The year was 1990. One of Bollywood’s biggest blockbusters, Aashiqui, had just released and was making waves everywhere. While everybody loved the lead pair and the film’s music, they loathed Arnie Campbell, the cruel and strict hostel owner.
But considering the fact that Arnie was meant to be a bad guy, every inch of hatred was actually a compliment to a job well done.
And even though actor Tom Alter had made his Bollywood debut almost 14 years back, it was this portrayal of Arnie Campbell by him that properly introduced him to the masses.
In the late 80s and 90s, foreign actors such as Bob Christo and Gavin Packard were indispensable to Bollywood movies. The reason why Tom Alter is relevant till date, is because he managed to do something his foreign contemporaries couldn’t do.
He transcended from being ‘that English actor who could speak fluent Hindi’ to just ‘a great actor’.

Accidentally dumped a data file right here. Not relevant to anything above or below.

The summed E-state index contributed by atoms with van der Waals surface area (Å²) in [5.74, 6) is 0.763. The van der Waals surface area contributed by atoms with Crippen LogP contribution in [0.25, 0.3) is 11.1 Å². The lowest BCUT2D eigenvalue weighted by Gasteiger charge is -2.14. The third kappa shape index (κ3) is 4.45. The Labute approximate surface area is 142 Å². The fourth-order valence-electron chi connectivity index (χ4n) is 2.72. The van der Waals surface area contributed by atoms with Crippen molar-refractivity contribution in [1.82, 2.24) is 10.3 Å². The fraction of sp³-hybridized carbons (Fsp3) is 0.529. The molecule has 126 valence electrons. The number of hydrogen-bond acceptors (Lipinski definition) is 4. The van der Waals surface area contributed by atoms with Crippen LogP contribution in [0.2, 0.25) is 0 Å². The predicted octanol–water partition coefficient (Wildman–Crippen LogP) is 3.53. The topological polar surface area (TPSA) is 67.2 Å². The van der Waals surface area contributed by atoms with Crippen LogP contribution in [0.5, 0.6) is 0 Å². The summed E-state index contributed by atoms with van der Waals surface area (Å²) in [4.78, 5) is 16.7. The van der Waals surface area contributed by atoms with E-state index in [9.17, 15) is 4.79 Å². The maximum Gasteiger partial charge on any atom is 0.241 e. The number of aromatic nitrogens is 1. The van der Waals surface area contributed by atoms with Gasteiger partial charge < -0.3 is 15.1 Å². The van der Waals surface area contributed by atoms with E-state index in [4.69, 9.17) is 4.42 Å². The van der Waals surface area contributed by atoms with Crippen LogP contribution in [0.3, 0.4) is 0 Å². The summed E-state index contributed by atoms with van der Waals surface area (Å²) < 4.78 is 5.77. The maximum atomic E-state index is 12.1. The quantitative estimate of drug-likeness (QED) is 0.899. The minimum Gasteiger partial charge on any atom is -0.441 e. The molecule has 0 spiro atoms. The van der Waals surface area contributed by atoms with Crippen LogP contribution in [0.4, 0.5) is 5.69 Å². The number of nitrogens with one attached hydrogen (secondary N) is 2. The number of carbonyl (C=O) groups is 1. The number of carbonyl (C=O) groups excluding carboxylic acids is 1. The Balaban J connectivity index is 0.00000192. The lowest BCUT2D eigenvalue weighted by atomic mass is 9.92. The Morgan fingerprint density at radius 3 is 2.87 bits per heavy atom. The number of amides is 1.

Had you told someone 30 years ago, that one day, an Englishman will play the role of prominent Urdu poet Mirza Ghalib, chances are that you’d been scoffed at.
But that’s exactly what happened.
Such was Tom Alter’s rendition of the iconic poet, that he enjoys a full house till date wherever he performs.
Throughout his career, Tom Alter refused to give in to stereotypes.
From playing the Urdu poetry lover Captain Weston in Satyajit Ray’s Shatranj Ke Khilari…
…To playing Maha Guru in Shaktimaan; Tom Alter continues to re-invent himself.
For an actor of his calibre, it won’t be wrong to say that he stays massively underrated till date.
Please Bollywood, he’s wayyyyy more than just playing a doctor in films like Veer-Zara and Bheja Fry.
The good thing is that while we might not be seeing much of him on the silver screen, the man remains super busy in the theater circuit with his group ‘Motley Productions’ he’d formed in 1977 with Naseeruddin Shah.